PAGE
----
טכניון מכון טכנולוגי לישראל
הטכניון מכון טכנולוגי לישראל - בית הספר ללימודי מוסמכים  
Ph.D Thesis
Ph.D StudentCohen Victoria
SubjectInvolvement of Heparanase in lymphangiogenesis and Signal
Transduction
DepartmentDepartment of Medicine
Supervisor Professor Israel Vlodavsky
Full Thesis textFull thesis text - English Version


Abstract

Heparanase is an endoglycosidase that specifically cleaves heparan sulfate side chains and strongly implicated in tumor metastasis attributed to remodeling of the basement membranes. Moreover, heparanase up-regulation was noted in an increasing number of primary human tumors.

We hypothesized that heparanase facilitates the formation of lymphatic vessels. We provide evidence that lymphatic vessel density (LVD) correlates with head and neck lymph node metastasis, and inversely correlates with tumor cell differentiation. Notably, heparanase staining correlated with LVD and, moreover, with VEGF C levels. We further demonstrate that heparanase over expression by human tumor-derived cell lines induces elevation in VEGF C expression in vitro, and facilitates tumor xenograft lymphangiogenesis in vivo, while heparanase gene silencing was associated with decreased VEGF C levels.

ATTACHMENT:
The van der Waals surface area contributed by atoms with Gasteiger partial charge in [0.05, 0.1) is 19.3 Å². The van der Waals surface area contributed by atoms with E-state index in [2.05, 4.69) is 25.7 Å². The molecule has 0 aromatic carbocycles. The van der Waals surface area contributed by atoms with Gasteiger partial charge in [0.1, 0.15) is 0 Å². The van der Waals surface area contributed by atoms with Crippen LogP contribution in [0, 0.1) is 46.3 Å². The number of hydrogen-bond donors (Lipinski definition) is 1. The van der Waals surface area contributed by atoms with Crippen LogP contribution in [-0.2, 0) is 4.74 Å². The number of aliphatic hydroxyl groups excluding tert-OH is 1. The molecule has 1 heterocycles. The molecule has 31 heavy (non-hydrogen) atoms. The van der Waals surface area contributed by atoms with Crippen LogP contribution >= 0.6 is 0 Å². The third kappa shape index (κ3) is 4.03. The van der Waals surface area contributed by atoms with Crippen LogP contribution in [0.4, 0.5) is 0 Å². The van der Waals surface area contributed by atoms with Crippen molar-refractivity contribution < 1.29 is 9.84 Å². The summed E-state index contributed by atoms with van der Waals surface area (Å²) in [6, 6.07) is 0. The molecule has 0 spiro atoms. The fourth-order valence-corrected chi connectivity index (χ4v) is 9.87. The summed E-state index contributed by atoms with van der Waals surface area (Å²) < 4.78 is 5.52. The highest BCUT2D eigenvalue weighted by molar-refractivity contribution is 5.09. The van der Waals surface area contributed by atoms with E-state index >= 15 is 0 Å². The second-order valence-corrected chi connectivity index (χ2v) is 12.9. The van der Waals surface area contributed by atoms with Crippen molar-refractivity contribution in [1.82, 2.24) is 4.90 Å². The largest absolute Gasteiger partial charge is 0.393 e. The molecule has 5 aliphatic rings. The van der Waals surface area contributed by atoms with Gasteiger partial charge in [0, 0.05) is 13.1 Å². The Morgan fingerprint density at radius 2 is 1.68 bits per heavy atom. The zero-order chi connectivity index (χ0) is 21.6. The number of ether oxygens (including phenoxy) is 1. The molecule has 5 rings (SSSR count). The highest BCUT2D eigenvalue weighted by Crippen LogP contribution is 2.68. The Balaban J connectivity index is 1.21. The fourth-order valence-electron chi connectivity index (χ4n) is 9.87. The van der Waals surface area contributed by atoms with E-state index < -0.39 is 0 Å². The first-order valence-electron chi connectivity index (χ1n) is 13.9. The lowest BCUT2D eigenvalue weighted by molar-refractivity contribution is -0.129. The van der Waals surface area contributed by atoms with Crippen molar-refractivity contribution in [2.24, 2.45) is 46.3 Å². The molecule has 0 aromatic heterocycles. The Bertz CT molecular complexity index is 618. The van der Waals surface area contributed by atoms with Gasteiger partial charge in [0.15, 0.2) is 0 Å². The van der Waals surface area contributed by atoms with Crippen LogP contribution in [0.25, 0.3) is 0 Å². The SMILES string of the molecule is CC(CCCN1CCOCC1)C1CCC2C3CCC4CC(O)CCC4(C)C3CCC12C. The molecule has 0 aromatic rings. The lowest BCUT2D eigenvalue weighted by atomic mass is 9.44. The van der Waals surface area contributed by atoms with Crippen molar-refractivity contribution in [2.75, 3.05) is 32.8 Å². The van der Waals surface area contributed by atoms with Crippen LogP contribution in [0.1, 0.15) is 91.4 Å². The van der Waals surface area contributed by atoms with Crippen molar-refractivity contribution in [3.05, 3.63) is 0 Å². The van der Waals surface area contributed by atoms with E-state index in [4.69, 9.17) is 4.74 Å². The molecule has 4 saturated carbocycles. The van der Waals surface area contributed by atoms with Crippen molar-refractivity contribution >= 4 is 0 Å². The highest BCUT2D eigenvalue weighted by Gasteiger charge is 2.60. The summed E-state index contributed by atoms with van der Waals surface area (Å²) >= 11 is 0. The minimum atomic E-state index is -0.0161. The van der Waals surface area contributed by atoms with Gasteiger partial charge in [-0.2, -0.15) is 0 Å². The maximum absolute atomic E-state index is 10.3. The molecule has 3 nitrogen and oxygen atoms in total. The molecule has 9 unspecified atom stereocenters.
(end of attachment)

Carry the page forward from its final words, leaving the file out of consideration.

In addition, in the present study we substantiate the ability of heparanase to activate Src in a variety of human tumor-derived cell lines. We hypothesized that Src stimulation by heparanase will facilitate the phosphorylation and activation of Src substrates such as epidermal growth factor receptor (EGFR). We provide evidence that active and inactive heparanase proteins enhance the phosphorylation of EGFR in a Src-dependent manner. Activation of EGFR results in increased cell migration and colony formation, which were attenuated by Src inhibitors. Similarly, heparanase gene silencing by means of siRNA was associated with reduced Src and EGFR phosphorylation levels and decreased cell proliferation. Notably, heparanase expression correlated with increased phospho-EGFR levels and progression of head & neck carcinoma, thus providing a strong clinical support for EGFR modulation by heparanase.

We further characterized the signaling cascade downstream the EGFR and found that heparanase enhances the phosphorylation of signal transducer and activator of transcription (STAT)3 and STAT5b but not STAT5a. Enhanced STAT5b phosphorylation by heparanase was attenuated by selective inhibitors of Src and EGFR, but not a MEK inhibitor. Moreover, enhanced proliferation of heparanase transfected cells was attenuated by STAT3- and STAT5b-, but not STAT5a- or STAT1- siRNA. Clinically, STAT3 phosphorylation was associated with head & neck cancer progression and with EGFR phosphorylation and heparanase expression and cellular localization. Notably, cytoplasmic rather than nuclear phospho-STAT3 correlated with increased tumor size, number of infected neck lymph nodes, and reduced patients' survival.

Thus, heparanase appears to modulate two critical systems involved in tumor progression and metastasis, namely VEGF and VEGF C expression, and Src-EGFR-STAT activation. Neutralizing heparanase enzymatic and nonenzymatic functions is therefore expected to profoundly affect tumor growth, angiogenesis, and metastasis.